In January, Jordanian-Israeli relations returned to the spotlight. This time, the news was positive: The Israeli Embassy in Amman returned to full activity following the resolution of a crisis that erupted last summer after a shooting incident involving an Israeli Embassy guard. The Jordan-Israel relationship is a critical component of regional stability; its origins extend back decades.
1948-1967: TURMOIL, THEN RESPITE
Even before Israel’s establishment in May 1948, King Abdullah I of Jordan (then called The Hashemite Kingdom of Transjordan) understood the benefits to his kingdom of cooperation with the emerging Jewish state. Accordingly, he entered into secret negotiations with the Jewish political leadership. But following the failure of talks, Abdullah’s Arab Legion joined the armies of four other Arab states (Egypt, Iraq, Syria and Lebanon) in the invasion of what had been the British Mandate for Palestine.
Unlike the four other Arab armies, Abdullah’s Arab Legion avoided entering the area assigned to the Jewish state under the 1947 United Nations (U.N.) Partition Resolution. The Legion confined its military campaign to the area earmarked for the Arab state and to Jerusalem, which, under the U.N.’s plan, was to become an international city.
The 1949 Armistice Agreement, which reflected the positions on the ground of the two militaries at the end of the war, left the West Bank and East Jerusalem—including the Old City—under Jordanian control; a year later, Abdullah annexed these areas to Transjordan, which he renamed The Hashemite Kingdom of Jordan, more than doubling its population. With the addition of Palestinian refugees from what had become Israel, Jordan now became a Palestinian-majority country, with momentous repercussions to this day.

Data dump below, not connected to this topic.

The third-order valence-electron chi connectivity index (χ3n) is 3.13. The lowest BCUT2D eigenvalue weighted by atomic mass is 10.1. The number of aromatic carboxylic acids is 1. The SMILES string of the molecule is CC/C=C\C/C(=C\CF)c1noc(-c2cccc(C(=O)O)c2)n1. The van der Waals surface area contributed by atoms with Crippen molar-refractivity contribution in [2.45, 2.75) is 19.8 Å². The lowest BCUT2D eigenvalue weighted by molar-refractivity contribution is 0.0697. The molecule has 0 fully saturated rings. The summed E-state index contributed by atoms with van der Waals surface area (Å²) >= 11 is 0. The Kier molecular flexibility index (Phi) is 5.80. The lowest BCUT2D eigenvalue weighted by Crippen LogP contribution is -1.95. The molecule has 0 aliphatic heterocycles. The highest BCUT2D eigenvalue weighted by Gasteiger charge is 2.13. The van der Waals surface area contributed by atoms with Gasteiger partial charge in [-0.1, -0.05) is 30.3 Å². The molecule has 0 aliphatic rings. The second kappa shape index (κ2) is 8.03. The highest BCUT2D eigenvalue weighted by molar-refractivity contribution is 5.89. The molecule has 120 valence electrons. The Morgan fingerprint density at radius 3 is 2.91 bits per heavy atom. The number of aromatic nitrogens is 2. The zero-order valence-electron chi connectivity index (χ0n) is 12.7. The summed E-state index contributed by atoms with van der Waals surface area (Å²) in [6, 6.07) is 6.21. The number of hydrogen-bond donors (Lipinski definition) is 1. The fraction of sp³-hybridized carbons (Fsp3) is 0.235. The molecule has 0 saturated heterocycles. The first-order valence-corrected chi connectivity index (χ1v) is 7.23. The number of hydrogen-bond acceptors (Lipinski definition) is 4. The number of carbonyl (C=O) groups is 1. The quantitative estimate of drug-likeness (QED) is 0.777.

Turmoil reigned in Jordan during its early years. A Palestinian nationalist assassinated King Abdullah in 1951 after revelations of the content of secret peace talks with Israel. His eldest son and successor, King Talal, was forced to abdicate for medical reasons a year later. Talal’s younger brother Hussein was enthroned in 1953 upon reaching the age of 18. He remained the King of Jordan until his death in 1999.
Like his late father, Hussein understood the importance of positive relations with Israel. He too engaged in secret talks with the Israelis, and he too was the target of assassination plots and attempts; they all failed. From 1956 to 1967, Israel and Jordan faced a powerful common enemy: Under Egyptian President Gamal Abdel Nasser, radical Arab nationalism swept the Arab world, targeting both the Jewish state and the pro-Western Hashemite Kingdom. In early 1958, when Syria joined Egypt under Nasser’s leadership to form the United Arab Republic (UAR), both Israel and Jordan felt deeply threatened. King Hussein soon discovered that Israel’s support was essential to his kingdom’s very survival.
After Hussein’s cousin and King of Iraq Faisal II was assassinated in a brutal, Nasser-inspired coup in July 1958, Jordan teetered on the brink of collapse. The United States and Britain sought to fly in troops to save the kingdom, but all of Jordan’s Arab neighbors denied the use of their airspace for the rescue operation. By contrast, Israel opened its airspace to enable the American and British overflights which helped save Jordan.
Following the collapse of the UAR in 1961 and Egypt’s losing military intervention in a disastrous civil war in Yemen from 1962 to 1967, Nasser’s role as leader of the seemingly unstoppable Arab national movement diminished. As a result, radical Arab nationalism lost much of its energy. Jordan and Israel enjoyed a relative respite.
1967: FATEFUL TURNING POINT
In 1967, King Hussein committed several strategic mistakes that ended up costing him a military defeat and the permanent loss of the West Bank and East Jerusalem.